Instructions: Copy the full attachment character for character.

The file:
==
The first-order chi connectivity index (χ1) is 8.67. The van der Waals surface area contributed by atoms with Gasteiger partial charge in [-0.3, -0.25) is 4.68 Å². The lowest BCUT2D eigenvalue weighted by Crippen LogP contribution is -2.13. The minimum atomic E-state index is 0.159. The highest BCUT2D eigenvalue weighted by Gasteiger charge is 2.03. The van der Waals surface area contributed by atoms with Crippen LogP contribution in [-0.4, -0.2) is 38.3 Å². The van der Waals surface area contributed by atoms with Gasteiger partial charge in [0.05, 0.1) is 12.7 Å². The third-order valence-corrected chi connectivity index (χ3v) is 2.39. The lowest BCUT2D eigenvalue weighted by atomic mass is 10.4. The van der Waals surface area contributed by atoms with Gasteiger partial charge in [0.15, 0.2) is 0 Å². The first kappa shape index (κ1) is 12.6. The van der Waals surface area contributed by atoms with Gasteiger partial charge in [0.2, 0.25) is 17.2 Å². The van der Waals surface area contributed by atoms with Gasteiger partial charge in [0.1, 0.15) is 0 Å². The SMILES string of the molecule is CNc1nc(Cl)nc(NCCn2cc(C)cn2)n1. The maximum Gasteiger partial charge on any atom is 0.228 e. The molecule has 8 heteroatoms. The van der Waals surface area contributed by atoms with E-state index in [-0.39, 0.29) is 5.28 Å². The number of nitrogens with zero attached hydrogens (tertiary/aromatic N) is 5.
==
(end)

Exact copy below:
The first-order chi connectivity index (χ1) is 8.67. The van der Waals surface area contributed by atoms with Gasteiger partial charge in [-0.3, -0.25) is 4.68 Å². The lowest BCUT2D eigenvalue weighted by Crippen LogP contribution is -2.13. The minimum atomic E-state index is 0.159. The highest BCUT2D eigenvalue weighted by Gasteiger charge is 2.03. The van der Waals surface area contributed by atoms with Crippen LogP contribution in [-0.4, -0.2) is 38.3 Å². The van der Waals surface area contributed by atoms with Gasteiger partial charge in [0.05, 0.1) is 12.7 Å². The third-order valence-corrected chi connectivity index (χ3v) is 2.39. The lowest BCUT2D eigenvalue weighted by atomic mass is 10.4. The van der Waals surface area contributed by atoms with Gasteiger partial charge in [0.15, 0.2) is 0 Å². The first kappa shape index (κ1) is 12.6. The van der Waals surface area contributed by atoms with Gasteiger partial charge in [0.2, 0.25) is 17.2 Å². The van der Waals surface area contributed by atoms with Gasteiger partial charge in [0.1, 0.15) is 0 Å². The SMILES string of the molecule is CNc1nc(Cl)nc(NCCn2cc(C)cn2)n1. The maximum Gasteiger partial charge on any atom is 0.228 e. The molecule has 8 heteroatoms. The van der Waals surface area contributed by atoms with E-state index in [-0.39, 0.29) is 5.28 Å². The number of nitrogens with zero attached hydrogens (tertiary/aromatic N) is 5.